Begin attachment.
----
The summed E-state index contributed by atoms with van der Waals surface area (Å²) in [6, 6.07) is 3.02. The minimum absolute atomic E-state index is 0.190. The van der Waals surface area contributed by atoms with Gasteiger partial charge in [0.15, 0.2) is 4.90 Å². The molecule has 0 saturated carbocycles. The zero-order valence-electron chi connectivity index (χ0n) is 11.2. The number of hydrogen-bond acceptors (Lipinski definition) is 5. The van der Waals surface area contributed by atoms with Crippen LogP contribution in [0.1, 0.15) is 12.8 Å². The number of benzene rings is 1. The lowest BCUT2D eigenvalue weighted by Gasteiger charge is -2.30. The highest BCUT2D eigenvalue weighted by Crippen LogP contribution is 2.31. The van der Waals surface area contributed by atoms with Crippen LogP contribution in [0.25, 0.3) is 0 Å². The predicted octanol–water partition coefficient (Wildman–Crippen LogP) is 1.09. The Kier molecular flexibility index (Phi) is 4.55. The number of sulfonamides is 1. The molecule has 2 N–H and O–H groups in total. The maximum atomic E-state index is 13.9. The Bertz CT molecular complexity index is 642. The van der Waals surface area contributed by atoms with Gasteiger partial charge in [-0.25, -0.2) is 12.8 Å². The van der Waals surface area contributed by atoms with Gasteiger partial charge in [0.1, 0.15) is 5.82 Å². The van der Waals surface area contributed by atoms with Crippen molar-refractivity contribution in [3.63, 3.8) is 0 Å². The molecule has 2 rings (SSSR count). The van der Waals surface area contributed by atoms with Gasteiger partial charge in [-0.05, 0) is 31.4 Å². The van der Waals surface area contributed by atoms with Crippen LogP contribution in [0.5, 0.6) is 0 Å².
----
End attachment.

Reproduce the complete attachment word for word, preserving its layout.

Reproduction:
The summed E-state index contributed by atoms with van der Waals surface area (Å²) in [6, 6.07) is 3.02. The minimum absolute atomic E-state index is 0.190. The van der Waals surface area contributed by atoms with Gasteiger partial charge in [0.15, 0.2) is 4.90 Å². The molecule has 0 saturated carbocycles. The zero-order valence-electron chi connectivity index (χ0n) is 11.2. The number of hydrogen-bond acceptors (Lipinski definition) is 5. The van der Waals surface area contributed by atoms with Crippen LogP contribution in [0.1, 0.15) is 12.8 Å². The number of benzene rings is 1. The lowest BCUT2D eigenvalue weighted by Gasteiger charge is -2.30. The highest BCUT2D eigenvalue weighted by Crippen LogP contribution is 2.31. The van der Waals surface area contributed by atoms with Crippen LogP contribution in [0.25, 0.3) is 0 Å². The predicted octanol–water partition coefficient (Wildman–Crippen LogP) is 1.09. The Kier molecular flexibility index (Phi) is 4.55. The number of sulfonamides is 1. The molecule has 2 N–H and O–H groups in total. The maximum atomic E-state index is 13.9. The Bertz CT molecular complexity index is 642. The van der Waals surface area contributed by atoms with Gasteiger partial charge in [-0.25, -0.2) is 12.8 Å². The van der Waals surface area contributed by atoms with Gasteiger partial charge in [0.1, 0.15) is 5.82 Å². The van der Waals surface area contributed by atoms with Crippen molar-refractivity contribution in [3.63, 3.8) is 0 Å². The molecule has 2 rings (SSSR count). The van der Waals surface area contributed by atoms with Gasteiger partial charge in [-0.05, 0) is 31.4 Å². The van der Waals surface area contributed by atoms with Crippen LogP contribution in [0.5, 0.6) is 0 Å².